Healthy breakfast on a busy school morning? It’s not so hard
Breakfast, as you may have heard, is the most important meal of the day. That’s especially true for kids returning to school, who need fuel for energy and learning.
But serving a healthy breakfast can feel like one more challenge for parents trying to get themselves and their kids out the door on time.
Never fear. With a bit of planning, breakfast can be a great opportunity to get dairy, fiber, fruits and even vegetables into a child’s diet. And it doesn’t have to be complicated.
“It’s not like there’s one perfect breakfast,” says Jessica Jaeger, a registered dietitian at Adelphi University in Garden City, New York.
Just try to include a mix of proteins, complex carbs from whole grains and healthy fats. “This helps stabilize blood sugar and appetite,” Jaeger says.
Diane Dembicki, an associate professor of nutrition who works with Jaeger at Adelphi, suggests involving kids in decision-making, and even in prep work the night before.
Avoid the packaged frozen breakfast sandwiches and “breakfast bars” that have names that suggest nutrition but are often high in sugar and fat, Dembicki says.
A few strategies for planning good breakfasts on school mornings:
EGGS CAN BE EASY
Try make-ahead egg cups or breakfast burritos. Kirsten Clodfelter, a mom of three from Louisville, Kentucky, does meal prep on Sundays with the help of her oldest, who is 7. They scramble eggs with a variety of chopped add-ins (sausage with diced onion and peppers, or perhaps bacon and spinach), and then put the eggs in a tortilla with a bit of cold cheese and wrap it in foil (for reheating in the oven the next morning) or plastic wrap (for reheating in the microwave), and freeze it. You can cut the burrito in half for little kids. Choose whole-grain tortillas or flatbread.
Another make-ahead option: Fill the cups of a muffin tin with a mix of egg, veggies and meat, then bake. Once they’ve cooled, pop them out and freeze or refrigerate the individual egg cups. Then quickly microwave them at breakfast time, served with a piece of fresh fruit.
For easy eggs prepared in the morning, Kate Wehr, a mother of four in Montana, suggests combining some chopped veggies and perhaps meat with a well-whisked egg and a bit of butter or olive oil in a ceramic bowl. Cover with a paper towel and microwave for about 45 seconds. The eggs will be ready to scoop into a whole wheat wrap, and breakfast is ready.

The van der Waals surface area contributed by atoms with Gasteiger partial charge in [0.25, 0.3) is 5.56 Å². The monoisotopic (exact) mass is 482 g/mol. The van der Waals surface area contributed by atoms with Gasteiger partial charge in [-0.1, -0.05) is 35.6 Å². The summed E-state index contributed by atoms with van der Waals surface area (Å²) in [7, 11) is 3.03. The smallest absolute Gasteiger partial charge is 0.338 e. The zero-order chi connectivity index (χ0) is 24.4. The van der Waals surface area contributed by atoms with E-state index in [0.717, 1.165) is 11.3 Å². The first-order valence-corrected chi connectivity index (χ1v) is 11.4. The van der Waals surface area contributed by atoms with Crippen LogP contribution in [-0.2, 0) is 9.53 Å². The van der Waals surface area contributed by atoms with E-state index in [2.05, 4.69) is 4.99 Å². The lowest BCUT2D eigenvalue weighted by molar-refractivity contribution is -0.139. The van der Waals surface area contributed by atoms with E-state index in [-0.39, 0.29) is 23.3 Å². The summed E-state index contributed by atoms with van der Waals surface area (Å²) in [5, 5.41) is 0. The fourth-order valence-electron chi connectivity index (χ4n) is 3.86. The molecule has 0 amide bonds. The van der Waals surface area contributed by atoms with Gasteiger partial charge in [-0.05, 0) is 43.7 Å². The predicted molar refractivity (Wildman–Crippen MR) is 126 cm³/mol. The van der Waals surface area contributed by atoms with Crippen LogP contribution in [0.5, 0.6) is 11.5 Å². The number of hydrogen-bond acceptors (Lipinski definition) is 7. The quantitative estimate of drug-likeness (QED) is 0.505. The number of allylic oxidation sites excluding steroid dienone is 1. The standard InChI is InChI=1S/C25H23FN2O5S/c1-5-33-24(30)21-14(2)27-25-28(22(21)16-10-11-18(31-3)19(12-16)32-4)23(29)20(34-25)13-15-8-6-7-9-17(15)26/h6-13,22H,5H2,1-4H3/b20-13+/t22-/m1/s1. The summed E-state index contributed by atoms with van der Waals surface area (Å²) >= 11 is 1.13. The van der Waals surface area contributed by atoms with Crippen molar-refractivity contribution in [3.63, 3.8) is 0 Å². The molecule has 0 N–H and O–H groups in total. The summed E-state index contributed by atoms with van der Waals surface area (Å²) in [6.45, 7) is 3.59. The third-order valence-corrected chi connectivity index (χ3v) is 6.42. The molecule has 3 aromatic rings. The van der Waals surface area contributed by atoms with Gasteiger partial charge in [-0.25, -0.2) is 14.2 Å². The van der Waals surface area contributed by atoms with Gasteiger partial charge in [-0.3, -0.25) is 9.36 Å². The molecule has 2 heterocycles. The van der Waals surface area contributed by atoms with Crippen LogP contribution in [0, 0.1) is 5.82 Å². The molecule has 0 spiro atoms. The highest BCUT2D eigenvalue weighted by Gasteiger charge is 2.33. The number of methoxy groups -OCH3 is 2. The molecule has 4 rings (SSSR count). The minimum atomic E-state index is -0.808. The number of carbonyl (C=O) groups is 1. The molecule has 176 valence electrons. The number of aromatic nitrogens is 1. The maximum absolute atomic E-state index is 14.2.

If you’re running late, wrap it in wax paper and your child can eat it on the way to school.
GRAINS CAN BE QUICK
Try topping whole-grain toast or a whole-grain waffle with natural nut butter, sliced bananas or other fresh fruit on top, and perhaps a drizzle of honey.
Use natural peanut butter or another natural spread, rather than a brand that’s high in sugar. “I found that starting my kids early with natural peanut butter meant they really didn’t ask for the sweeter stuff,” says Sarah Shemkus, of Gloucester, Massachusetts.
This breakfast hits the macro-nutrient goals of protein, whole grain and healthy fats, and the fruit adds vitamins. A hard-boiled egg made the night before can provide extra protein.
Dembicki also recommends avocado, which has healthy monounsaturated fat and is high in vitamins. Consider a quick avocado toast on whole-grain bread, served with a hard-boiled egg and piece of fruit.
Another whole-grain option: overnight oats made in a Mason jar, or oatmeal set up the night before in a slow-cooker. Let kids choose their ingredients, including fruits and nuts. By flavoring the oatmeal yourself rather than buying pre-flavored, the sugar is kept low.
Shemkus sometimes cooks quick oats in a bowl in her microwave with grated carrot and raisins, then tops it with maple syrup, cinnamon and milk: “We call it ‘carrot cake oat bowl,’ and the 3-year-old loves it.”
COLD BREAKFAST CAN BE COOL
For kids who prefer a cold breakfast, try Greek yogurt with flaxseed, granola and fresh fruit mixed in, and perhaps a bit of honey. Hard-boiled eggs also go well with this.
Some families pack an entire breakfast into a blender to create smoothies. Fresh fruit, yogurt or milk, peanut butter and even greens can go in. Clodfelter got her kids to embrace spinach in smoothies by adding it to a berry blend and calling them “Christmas smoothies,” since the green flecks of spinach were combined with red berries.
Or bake healthy muffins in advance. Search for recipes with plenty of fruit or nuts and whole grains. Make a large batch and freeze them. Veggies can be hidden in many muffin recipes, and are front-and-center in recipes like carrot-raisin muffins.
And don’t forget dinner for breakfast: Not every kid likes typical American “breakfast foods,” and that’s fine, Dembicki says. If they have favorite dinner meals, make extra and pack leftovers in small containers for easy reheating the next morning.